For many families, friends, crews, and squads, a holiday ticket to an Alvin Ailey Dance Theatre performance is a tradition as magical as gently falling snow. Leaving the theatre, the world seems different, absolutely pure, new, and perfect with its celestial frosting.
But underneath that ethereal sparkle, there’s a whole lotta sweat and hustle. Nasha Thomas will always be a dancer. At the invitation of Alvin Ailey and later under the direction of Judith Jamison, she danced with Alvin Ailey American Dance Theater from 1986 to 1998. Today, at age 61, she says “Life feels good to me. I intend to keep working and remain relevant. I’ve found the life balance I lacked when I was young. So I’ve never stopped. I worked virtually during COVID and now I’m traveling again, loving the work, and just pumped up to give my 150%!”
She oversees AileyCamp and designs the national outreach for Ailey’s Arts In Education & Community Programs. As a primary liaison between the Ailey organization and the national arts-in-education community, she plays a central role in working with local communities to develop and run AileyCamp in cities across the U.S. Thomas also manages national residencies, leading workshops, and teaching master classes, helping Arts In Education reach over 100,000 people each year through education and community initiatives. A graduate of New York’s High School of the Performing Arts and Southern Methodist University, she’s also the recipient of the prestigious Presidential Scholar of the Arts award.
Across the color line, waif-like thinness has always been the visual calling card of the ballerina. Not surprisingly, eating disorders became an accepted part of a dancer’s emotional survival kit. “I am somebody who always had a fast metabolism, and I had to eat steak and pasta to keep my weight up! Now we’re not as thin, not as extreme, and we’ve gotten away from the weight obsession,” says Thomas. Part of the reason is the crossover between modern and classical techniques.
“I remember seeing a performance of the Joffrey Ballet and thinking that one of the dancers looked a little, well, round, but what a beast onstage! Unbelievable power! So it’s worth remembering that back in the day, lining up for Alvin Ailey, we were all different body types, even then. As a serious artist, I always saw my body as an instrument to be protected and valued.”
Today, her approach is more holistic than when she performed in pointe shoes. In 2011, Thomas was summoned to dance the third section of Ailey’s iconic ballet, Cry, created by Ailey as a birthday gift for his mother. Of the dance, Ailey’s muse Judith Jamison in her autobiography Dancing Spirit wrote, “In those days, none of us could shop at Tiffany or Bloomingdales, so Alvin decided the nicest present he could give his mother was a ballet. We went into the studio…and began moving to the music…and in a few days…Alvin made an enduring work of art…Cheering audiences still have Alvin’s birthday present to his mother.”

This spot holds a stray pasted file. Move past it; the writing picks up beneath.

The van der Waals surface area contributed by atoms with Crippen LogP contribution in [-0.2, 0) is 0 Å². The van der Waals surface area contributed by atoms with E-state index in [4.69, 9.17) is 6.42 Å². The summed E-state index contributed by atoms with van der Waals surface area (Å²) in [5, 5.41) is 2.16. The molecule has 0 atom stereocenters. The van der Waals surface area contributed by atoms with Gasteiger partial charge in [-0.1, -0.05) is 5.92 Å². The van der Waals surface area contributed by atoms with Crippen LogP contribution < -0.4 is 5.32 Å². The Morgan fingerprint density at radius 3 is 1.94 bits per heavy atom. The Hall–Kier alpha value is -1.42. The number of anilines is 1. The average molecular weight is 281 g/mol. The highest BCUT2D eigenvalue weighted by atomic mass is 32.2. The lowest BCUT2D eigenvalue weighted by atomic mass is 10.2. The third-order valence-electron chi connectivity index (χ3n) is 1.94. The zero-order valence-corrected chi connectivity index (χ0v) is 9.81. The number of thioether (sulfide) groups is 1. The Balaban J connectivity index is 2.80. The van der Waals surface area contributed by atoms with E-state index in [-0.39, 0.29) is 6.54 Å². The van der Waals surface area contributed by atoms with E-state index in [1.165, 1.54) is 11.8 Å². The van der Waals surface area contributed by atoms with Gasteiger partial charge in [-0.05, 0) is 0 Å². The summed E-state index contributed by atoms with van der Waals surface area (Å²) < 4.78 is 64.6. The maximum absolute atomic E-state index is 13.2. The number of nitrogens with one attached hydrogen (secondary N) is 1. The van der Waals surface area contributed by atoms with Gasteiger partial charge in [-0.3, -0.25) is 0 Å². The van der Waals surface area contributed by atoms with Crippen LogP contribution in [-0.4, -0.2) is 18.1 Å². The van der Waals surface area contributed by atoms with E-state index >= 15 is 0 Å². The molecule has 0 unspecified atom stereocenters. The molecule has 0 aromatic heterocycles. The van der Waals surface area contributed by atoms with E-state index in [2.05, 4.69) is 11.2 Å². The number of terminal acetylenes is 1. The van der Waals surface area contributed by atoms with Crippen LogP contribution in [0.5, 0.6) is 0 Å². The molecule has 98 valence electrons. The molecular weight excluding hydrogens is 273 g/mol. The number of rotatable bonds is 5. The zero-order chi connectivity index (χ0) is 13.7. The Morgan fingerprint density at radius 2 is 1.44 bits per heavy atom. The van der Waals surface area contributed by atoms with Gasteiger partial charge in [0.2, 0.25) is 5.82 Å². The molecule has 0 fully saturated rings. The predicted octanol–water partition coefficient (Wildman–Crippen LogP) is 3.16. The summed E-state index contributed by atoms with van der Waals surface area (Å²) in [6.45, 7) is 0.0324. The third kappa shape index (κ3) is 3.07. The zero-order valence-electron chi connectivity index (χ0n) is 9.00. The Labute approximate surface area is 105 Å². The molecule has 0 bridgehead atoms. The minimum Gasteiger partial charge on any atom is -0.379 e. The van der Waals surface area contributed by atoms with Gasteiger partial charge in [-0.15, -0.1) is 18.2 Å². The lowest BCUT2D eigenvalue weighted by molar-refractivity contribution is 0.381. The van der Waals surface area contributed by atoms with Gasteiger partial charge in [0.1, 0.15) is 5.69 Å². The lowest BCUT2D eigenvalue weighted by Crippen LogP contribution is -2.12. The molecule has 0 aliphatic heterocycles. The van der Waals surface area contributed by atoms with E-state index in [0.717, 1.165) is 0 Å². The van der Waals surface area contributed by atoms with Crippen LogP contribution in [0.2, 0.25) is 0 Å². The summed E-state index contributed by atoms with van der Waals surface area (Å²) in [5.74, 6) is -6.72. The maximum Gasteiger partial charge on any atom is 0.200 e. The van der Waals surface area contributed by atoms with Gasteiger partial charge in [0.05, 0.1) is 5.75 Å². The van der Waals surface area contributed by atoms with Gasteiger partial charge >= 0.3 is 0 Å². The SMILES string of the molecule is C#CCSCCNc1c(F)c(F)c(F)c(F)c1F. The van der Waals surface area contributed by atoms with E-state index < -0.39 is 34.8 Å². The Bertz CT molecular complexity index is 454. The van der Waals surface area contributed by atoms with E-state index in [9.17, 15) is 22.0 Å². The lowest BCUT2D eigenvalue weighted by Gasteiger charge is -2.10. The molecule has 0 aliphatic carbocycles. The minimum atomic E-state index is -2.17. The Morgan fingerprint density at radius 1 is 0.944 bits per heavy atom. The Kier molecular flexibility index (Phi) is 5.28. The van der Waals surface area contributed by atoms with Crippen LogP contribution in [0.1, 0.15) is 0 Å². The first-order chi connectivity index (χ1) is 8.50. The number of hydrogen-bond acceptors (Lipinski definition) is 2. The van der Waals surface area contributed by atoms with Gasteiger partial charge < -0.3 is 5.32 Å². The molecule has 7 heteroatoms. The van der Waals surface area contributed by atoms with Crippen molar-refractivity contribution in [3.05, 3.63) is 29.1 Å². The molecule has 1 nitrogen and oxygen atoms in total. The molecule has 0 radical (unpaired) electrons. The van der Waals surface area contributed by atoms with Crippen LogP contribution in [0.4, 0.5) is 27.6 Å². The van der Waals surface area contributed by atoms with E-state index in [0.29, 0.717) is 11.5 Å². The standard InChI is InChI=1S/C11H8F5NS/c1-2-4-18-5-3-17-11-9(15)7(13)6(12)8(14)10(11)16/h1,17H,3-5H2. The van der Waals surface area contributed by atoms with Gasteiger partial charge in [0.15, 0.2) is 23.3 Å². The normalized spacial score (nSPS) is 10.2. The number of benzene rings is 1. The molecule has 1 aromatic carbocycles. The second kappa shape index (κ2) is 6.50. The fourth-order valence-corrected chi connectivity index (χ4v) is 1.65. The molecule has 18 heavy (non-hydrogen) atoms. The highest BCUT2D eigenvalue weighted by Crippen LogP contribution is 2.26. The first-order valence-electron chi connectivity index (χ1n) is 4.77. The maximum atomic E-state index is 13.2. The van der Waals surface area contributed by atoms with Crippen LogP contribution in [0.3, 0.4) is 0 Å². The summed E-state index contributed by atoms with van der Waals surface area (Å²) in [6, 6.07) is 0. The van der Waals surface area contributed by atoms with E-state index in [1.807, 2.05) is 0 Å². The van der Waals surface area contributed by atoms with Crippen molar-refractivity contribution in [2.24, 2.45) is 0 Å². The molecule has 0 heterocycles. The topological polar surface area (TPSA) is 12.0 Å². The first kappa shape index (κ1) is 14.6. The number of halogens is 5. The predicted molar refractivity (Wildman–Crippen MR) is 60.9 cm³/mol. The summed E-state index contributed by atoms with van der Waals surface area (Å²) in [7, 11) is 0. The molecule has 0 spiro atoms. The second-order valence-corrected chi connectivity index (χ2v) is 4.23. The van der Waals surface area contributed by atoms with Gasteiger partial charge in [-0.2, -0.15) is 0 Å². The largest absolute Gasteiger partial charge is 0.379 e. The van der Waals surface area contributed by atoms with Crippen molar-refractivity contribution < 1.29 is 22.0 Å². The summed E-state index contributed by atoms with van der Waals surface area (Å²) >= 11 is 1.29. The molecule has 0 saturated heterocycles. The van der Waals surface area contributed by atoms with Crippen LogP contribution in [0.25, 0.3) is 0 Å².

Thomas had not danced professionally in 13 years when she received the invitation following Jamison’s retirement. “I couldn’t touch my toes,” she recalls. “I had not been in training.” To raise the barre, she began taking Bikram Yoga four or five days a week. “After about three months,” she recalls, “I got back my stamina and flexibility. And my mental tenacity was reactivated, so I was ready to perform again.”
Now, she does hot yoga in a room between 102F and 104F once or twice a week. And although she may be a bit gentler with herself these days, she still is a fierce champion for excellence in every quarter. “Mediocrity,” she says, “Is rampant! Accepting mediocrity hurts Black people. I’m all about giving extra and going further. I tell everyone in my program, that presentation is everything. How you dress. Speaking a certain way. How you show up in the world really matters.”
Her major source of energy today is not performing, or even steak and pasta, but inspiring young people to give their 150%, whether onstage or in life in general. Of her current free program for underserved, at-risk youth she says, “Dance is the vehicle, but the program is really about developing critical thinking skills in this young person, giving them a platform. I want every child to know that they are a citizen of the world! The program is about making that young person productive, learning life skills, how to resolve conflicts, understanding health and nutrition, resisting and overcoming peer pressure, and achieving self-respect. And you know what? They rise to the challenge. It’s great to see that light go on inside a young person, or in anyone.”